Without time to check the URLs you list, I will say here that just because police might often use a law tactically (or even improperly), it does not necessarily follow that there snould not be such a law, or that its existence on the books is nefarious.

The police serve a legitimate function of government, of maintaining law and order. They do have a legitimate need to be able to stop criminals from interfering with what they should be doing.

Anonymous said...

This arrest had nothing to do with riots. There were no crowds around to riot and what Gates said not anywhere close to actual incitement, anyway.

The arrest had everything to do with riots. Under Massachusetts law, obstruction is behavior likely to cause a riot. If the officer didn't fear a riot, he had no cause to charge Gates with that crime

Gus Van Horn said...

If you want to claim that that is what the law says, then provide a citation so I (and others interested) can look it up.

In any case, I am no legal expert, but this is the first time I have ever heard of fear of rioting beingan integral part of a charge of obstruction of justice.

If that is true, it is a poor reason in this case for making an arrest. There was ZERO fear for riots. There was, however, someone making it difficult for a policeman to do his job.

Anonymous said...


Here you go.

Anonymous said...

Here's more from a former Masachusetts prosecutor:


Gus Van Horn said...

This link explains how disorderly conduct is legally defined to prevent rioting.

That is news to me, and I appreciate learning that.

But, AFAIK, disorderly conduct is distinct from obstruction of justice.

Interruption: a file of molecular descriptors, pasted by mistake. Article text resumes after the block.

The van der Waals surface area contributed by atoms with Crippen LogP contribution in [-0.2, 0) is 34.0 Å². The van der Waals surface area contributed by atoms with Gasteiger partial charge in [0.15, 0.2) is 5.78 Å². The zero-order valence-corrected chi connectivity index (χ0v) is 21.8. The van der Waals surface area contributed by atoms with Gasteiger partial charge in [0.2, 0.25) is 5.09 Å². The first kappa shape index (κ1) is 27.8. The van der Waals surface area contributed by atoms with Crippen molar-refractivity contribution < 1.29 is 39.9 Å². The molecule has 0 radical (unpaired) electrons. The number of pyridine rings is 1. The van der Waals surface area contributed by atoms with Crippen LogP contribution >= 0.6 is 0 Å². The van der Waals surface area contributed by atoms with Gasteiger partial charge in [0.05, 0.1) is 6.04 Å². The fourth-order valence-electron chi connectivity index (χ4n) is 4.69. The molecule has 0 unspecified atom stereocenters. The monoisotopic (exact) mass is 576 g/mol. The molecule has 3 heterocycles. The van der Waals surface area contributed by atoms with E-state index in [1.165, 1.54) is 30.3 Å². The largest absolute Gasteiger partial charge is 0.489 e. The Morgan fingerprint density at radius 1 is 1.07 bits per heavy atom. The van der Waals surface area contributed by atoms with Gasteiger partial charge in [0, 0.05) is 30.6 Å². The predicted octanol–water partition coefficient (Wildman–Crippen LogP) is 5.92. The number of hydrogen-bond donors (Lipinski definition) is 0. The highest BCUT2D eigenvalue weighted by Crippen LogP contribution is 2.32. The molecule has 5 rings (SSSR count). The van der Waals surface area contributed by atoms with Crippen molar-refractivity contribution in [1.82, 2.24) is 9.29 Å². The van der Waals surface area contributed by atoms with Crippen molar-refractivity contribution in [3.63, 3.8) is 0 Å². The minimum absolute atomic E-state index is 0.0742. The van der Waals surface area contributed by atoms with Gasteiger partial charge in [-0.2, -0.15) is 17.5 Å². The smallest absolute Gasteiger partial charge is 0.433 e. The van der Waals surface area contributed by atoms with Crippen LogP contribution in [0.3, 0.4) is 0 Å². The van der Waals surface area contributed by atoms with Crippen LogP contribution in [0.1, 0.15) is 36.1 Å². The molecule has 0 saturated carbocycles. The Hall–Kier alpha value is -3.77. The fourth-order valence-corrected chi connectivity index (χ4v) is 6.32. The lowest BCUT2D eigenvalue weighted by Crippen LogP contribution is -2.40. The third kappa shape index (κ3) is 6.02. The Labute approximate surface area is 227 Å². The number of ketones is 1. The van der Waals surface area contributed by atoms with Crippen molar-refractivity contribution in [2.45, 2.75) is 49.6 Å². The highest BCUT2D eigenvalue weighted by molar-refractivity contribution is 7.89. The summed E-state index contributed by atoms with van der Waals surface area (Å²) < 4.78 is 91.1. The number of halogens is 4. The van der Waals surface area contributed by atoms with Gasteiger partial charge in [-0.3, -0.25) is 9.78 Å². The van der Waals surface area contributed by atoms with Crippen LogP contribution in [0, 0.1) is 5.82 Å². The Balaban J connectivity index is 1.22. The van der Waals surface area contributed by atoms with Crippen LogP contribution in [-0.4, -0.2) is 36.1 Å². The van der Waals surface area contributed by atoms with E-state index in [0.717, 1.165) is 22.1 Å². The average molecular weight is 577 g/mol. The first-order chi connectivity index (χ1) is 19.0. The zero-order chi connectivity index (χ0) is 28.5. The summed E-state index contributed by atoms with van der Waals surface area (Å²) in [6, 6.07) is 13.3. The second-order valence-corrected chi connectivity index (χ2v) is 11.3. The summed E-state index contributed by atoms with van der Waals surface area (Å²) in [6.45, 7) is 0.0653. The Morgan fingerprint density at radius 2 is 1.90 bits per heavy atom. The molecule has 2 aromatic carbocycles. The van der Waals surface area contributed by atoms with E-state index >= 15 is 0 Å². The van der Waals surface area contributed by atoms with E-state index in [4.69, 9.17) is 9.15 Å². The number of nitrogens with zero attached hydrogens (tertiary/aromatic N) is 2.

If that is not the case, or if obstruction of justice is different, but also somehow about rioting, then the police would appear NOT to have a good legal tool for situations like this at their disposal.

Anonymous said...

Whoa. My mistake. I wrote obstruction (several times) but meant disorderly conduct, which is what Gates was charged with.

Clearly, he wasn't guilty of obstruction, and under the law, it appears disorderly conduct was a bad charge as well. The only person who broke the law here would be the police officer, who failed to give him an ID card as required by state law.

Gus Van Horn said...

Someone (you?) posted a bunch of links this morning that I still haven't gotten to.

Is he really required to hand over his ID, or is he merely required to read it? And if the latter, could he have, over Gates's voice?

Those tapes would be nice...

Anonymous said...

Here's what appears to be the relevant law:


Gus Van Horn said...


"Section 98D. Each city or town shall issue to every full time police officer employed by it an identification card bearing his photograph and the municipal seal. Such card shall be carried on the officer’s person, and shall be exhibited upon lawful request for purposes of identification."

Gus Van Horn said...

Also, earlier, a commenter noted this blog post on the subject by a former prosecutor.

I mention it only now because this comment did not appear in my email, but did appear in my comment queue, so despite its time stamp, I published it just now.

Jim May said...

The Gates case illustrates how the Left can corrode key pillars of a free society from multiple angles.

By expanding the overweening powers of the state, police are placed into the position of enforcing ever more arbitrary, statist laws. This pushes the people to distrust them.

On the race side, the Left infuses blacks with racism, welding them into a semi-insular tribe that hates outsiders, and rejects America and its institutions as "being white". Put this together with all the well-known patterns of urban poverty, and now being a cop is suddenly much more dangerous, and hostile.

Now you ahve a climate where cops are defended by few, openly hated by many, and yet they are still the ones we call when trouble comes. Thanks to gun control laws and other legal hazards of individual initiative, we *have* to call them to solve issues that our parents might have handled on their own (I don't mean vigilantism here, I mean self-defens, and simply face-to-face dispute resolution).

Put all that together, and you see that cops are the point men at the pressure point. They too are hamstrung by all sorts of PC bullship, "sensitivity" training etc.